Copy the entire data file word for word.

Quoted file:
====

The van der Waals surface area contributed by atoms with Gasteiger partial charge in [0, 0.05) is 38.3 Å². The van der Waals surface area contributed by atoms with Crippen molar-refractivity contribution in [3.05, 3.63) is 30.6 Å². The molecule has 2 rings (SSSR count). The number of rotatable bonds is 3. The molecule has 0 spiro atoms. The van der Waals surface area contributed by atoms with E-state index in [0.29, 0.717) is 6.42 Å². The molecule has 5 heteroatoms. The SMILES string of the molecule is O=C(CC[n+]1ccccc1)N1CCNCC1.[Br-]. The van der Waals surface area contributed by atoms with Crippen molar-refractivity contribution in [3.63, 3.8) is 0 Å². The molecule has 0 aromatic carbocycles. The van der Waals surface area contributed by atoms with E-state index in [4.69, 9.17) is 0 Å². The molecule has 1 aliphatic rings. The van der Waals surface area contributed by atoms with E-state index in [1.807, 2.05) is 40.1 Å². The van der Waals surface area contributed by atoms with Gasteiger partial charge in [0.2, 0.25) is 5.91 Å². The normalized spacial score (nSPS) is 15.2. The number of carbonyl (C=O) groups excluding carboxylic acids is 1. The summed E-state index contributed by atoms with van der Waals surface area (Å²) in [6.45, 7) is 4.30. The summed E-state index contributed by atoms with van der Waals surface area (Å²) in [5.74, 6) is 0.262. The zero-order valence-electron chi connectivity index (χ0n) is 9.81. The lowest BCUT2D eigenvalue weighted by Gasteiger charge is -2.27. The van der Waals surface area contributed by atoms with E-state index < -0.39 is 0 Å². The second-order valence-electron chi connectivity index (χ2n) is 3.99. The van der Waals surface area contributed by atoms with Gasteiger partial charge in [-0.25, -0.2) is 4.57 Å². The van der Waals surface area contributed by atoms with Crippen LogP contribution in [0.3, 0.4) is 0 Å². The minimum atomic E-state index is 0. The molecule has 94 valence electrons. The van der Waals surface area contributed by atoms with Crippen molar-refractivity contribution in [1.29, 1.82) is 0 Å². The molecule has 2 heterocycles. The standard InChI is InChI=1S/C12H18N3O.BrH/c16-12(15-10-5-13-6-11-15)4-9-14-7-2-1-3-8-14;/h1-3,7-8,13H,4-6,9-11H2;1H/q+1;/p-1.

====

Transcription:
The van der Waals surface area contributed by atoms with Gasteiger partial charge in [0, 0.05) is 38.3 Å². The van der Waals surface area contributed by atoms with Crippen molar-refractivity contribution in [3.05, 3.63) is 30.6 Å². The molecule has 2 rings (SSSR count). The number of rotatable bonds is 3. The molecule has 0 spiro atoms. The van der Waals surface area contributed by atoms with E-state index in [0.29, 0.717) is 6.42 Å². The molecule has 5 heteroatoms. The SMILES string of the molecule is O=C(CC[n+]1ccccc1)N1CCNCC1.[Br-]. The van der Waals surface area contributed by atoms with Crippen molar-refractivity contribution in [3.63, 3.8) is 0 Å². The molecule has 0 aromatic carbocycles. The van der Waals surface area contributed by atoms with E-state index in [4.69, 9.17) is 0 Å². The molecule has 1 aliphatic rings. The van der Waals surface area contributed by atoms with E-state index in [1.807, 2.05) is 40.1 Å². The van der Waals surface area contributed by atoms with Gasteiger partial charge in [0.2, 0.25) is 5.91 Å². The normalized spacial score (nSPS) is 15.2. The number of carbonyl (C=O) groups excluding carboxylic acids is 1. The summed E-state index contributed by atoms with van der Waals surface area (Å²) in [6.45, 7) is 4.30. The summed E-state index contributed by atoms with van der Waals surface area (Å²) in [5.74, 6) is 0.262. The zero-order valence-electron chi connectivity index (χ0n) is 9.81. The lowest BCUT2D eigenvalue weighted by Gasteiger charge is -2.27. The van der Waals surface area contributed by atoms with E-state index < -0.39 is 0 Å². The second-order valence-electron chi connectivity index (χ2n) is 3.99. The van der Waals surface area contributed by atoms with Gasteiger partial charge in [-0.25, -0.2) is 4.57 Å². The van der Waals surface area contributed by atoms with Crippen LogP contribution in [0.3, 0.4) is 0 Å². The minimum atomic E-state index is 0. The molecule has 94 valence electrons. The van der Waals surface area contributed by atoms with Crippen molar-refractivity contribution in [1.29, 1.82) is 0 Å². The molecule has 2 heterocycles. The standard InChI is InChI=1S/C12H18N3O.BrH/c16-12(15-10-5-13-6-11-15)4-9-14-7-2-1-3-8-14;/h1-3,7-8,13H,4-6,9-11H2;1H/q+1;/p-1.